THE main sandy beach in Lyme Regis will be closed or access will be restricted while essential harbour dredging and beach replenishment works take place this week.
Dorset Council is carrying out the essential annual dredging works in the harbour until Friday, June 24 and depositing the material on the sand beach.
This means the beach will be closed to the public completely from this week, with plans to re-open the majority of the area from the evening of Friday, June 17.
From Saturday, June 18, all access points to the beach will be open, except from the main ramp next to the groyne between the sand and pebble beaches.
The dredger will also be depositing material on the beach over the weekend but this will not restrict access and there will be no heavy plant operating.
The public are advised to stay well clear of the discharge pipeline as it could start discharging at any point.
From Monday, June 20, heavy plant will be on the beach moving dredge material to the northern corner of the beach so parts of the beach will be closed as the machinery moves around.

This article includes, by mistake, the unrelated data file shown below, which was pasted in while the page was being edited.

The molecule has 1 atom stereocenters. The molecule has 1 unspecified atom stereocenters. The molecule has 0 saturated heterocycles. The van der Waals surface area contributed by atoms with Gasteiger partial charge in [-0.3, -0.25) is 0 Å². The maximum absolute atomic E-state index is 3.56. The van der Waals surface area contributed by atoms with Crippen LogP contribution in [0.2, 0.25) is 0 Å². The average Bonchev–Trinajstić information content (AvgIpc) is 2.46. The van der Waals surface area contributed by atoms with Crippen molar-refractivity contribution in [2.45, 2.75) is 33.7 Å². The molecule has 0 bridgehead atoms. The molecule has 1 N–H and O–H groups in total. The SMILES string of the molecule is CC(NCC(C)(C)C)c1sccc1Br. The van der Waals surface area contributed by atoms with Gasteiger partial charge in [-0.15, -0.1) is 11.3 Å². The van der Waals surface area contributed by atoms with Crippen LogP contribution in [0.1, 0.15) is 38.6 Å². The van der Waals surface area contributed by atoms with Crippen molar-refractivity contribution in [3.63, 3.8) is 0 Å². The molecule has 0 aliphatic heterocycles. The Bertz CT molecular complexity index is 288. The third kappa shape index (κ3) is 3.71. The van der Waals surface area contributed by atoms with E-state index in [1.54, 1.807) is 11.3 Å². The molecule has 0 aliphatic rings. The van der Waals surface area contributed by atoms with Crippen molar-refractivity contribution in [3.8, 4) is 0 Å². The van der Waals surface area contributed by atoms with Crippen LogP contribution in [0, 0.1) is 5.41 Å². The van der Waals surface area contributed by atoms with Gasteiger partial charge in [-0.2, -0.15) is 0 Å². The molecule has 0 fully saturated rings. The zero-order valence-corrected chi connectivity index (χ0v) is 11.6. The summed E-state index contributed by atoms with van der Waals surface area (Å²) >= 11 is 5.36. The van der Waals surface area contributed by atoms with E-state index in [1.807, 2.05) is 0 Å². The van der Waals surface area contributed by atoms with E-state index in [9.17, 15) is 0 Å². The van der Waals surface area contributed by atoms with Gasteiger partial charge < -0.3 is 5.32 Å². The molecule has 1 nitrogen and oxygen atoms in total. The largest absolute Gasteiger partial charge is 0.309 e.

Banksmen will be present and barriers will be in place to advise the public of the restricted areas.
Providing the weather conditions remain good and the dredger makes good progress, the works are expected to be finished by Friday, June 24.
All other beaches in Lyme Regis remain open during the works, including the pebble section of Cobb Gate Beach, Monmouth Beach, Church Cliff Beach and East Beach.
The closure has resulted in some complaints from the public, who were keen to make the most of the beach during the current heatwave.
Many have questioned why the work could not be carried out earlier in the year.
The annual dredging work is dependent on tides, but it has been delayed by several weeks this year.
The work was initially due to start at the end of April, and then delayed until later in May, and then again to ensure it did not clash with the Platinum Jubilee celebrations in Lyme Regis.
Dorset Council put the initial delays down to problems in obtaining licences from the marine agency and in talks with Natural England.
Preparatory work had already started to ensure the dredging and beach replenishment in 2023 is started earlier in the year.